MOSCOW (Reuters) - Russian President Vladimir Putin said on Monday the downing of a Malaysian airliner in east Ukraine must not be used for political ends and urged separatists to allow international experts access to the crash site.
"Everything must be done to guarantee the security of international experts at the site of the tragedy," Putin, wearing a dark suit and tie, said in an unusual televised address standing alone by a desk in an office.
Putin, who looked drawn, reiterated his belief that the incident would not have happened if Ukrainian government forces had not ended a truce and resumed a military campaign against the pro-Russian rebellion in eastern Ukraine.
"However, nobody should - and no one has the right to - use this tragedy to achieve selfish political ends. Such events should not divide people but unite them," he said.
Putin's comments, following a flurry of telephone diplomacy, appeared aimed at countering criticism by Western leaders who accused him of doing little to persuade separatists whom they believe shot down the airliner to stop fighting.
Putin defended his role in the crisis and reiterated calls for an end to hostilities in eastern Ukraine.
"We have more than once called on all sides in the conflict to immediately stop the bloodshed and begin negotiations," he said.
He called for a "humanitarian corridor" to allow experts access to the site where the airliner was brought down, killing all 298 people on board, in rebel-controlled territory but stopped short of issuing a public appeal to the separatists.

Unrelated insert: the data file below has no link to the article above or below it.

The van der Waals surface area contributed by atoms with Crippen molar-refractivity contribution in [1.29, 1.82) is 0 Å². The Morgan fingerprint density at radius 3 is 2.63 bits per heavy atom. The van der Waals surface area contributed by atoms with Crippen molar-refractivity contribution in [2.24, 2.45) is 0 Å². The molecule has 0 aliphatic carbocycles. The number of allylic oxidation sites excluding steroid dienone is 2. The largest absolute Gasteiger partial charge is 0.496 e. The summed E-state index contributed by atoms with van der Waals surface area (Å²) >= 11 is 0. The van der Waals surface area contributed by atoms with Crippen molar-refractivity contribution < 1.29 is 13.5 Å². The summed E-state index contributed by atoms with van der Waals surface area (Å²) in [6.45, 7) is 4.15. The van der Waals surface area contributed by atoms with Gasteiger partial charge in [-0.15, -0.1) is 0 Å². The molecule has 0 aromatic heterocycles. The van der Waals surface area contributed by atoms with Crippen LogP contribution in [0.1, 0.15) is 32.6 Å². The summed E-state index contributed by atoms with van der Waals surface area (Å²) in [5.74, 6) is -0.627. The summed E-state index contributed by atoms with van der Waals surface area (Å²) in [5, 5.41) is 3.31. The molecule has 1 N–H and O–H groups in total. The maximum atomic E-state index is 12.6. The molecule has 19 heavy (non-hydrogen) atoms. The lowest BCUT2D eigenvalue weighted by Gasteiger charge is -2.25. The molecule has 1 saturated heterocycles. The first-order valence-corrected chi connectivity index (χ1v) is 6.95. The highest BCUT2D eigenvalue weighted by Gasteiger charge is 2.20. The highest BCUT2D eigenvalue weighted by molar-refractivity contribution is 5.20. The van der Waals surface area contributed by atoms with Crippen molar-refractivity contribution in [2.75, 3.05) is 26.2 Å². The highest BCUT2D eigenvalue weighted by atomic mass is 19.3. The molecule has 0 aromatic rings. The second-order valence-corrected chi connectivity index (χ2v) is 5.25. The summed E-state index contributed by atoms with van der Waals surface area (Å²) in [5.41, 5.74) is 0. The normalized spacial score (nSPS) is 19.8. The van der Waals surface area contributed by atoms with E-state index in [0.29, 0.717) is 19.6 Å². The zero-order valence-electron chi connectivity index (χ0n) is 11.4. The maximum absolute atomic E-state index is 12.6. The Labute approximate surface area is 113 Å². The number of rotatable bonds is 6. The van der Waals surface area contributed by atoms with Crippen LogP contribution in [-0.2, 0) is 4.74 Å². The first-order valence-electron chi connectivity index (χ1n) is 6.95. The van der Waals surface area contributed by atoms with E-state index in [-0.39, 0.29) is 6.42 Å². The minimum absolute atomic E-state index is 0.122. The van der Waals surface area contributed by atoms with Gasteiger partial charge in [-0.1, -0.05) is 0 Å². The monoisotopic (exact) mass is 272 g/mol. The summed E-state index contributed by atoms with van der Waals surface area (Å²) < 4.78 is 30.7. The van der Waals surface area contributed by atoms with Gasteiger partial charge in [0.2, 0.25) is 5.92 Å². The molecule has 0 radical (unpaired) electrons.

U.S. and European leaders, who have imposed sanctions on Moscow over its annexation of Ukraine's Crimea peninsula and its role in the east, say weapons and fighters flowing across Russia's border into Ukraine are fuelling the violence.
Criticism of Russia's role has turned to anger in Western capitals over gruesome accounts of bodies and evidence being manhandled by fighters and residents.
Despite calls for an end to fighting, clashes broke on Monday out in the rebel stronghold of Donetsk near a railway station, with artillery fire sending plumes of smoke skywards in what separatists said was an attempt by government forces to enter the city they seized in April.
(Writing by Alissa de Carbonnel Editing by Timothy Heritage)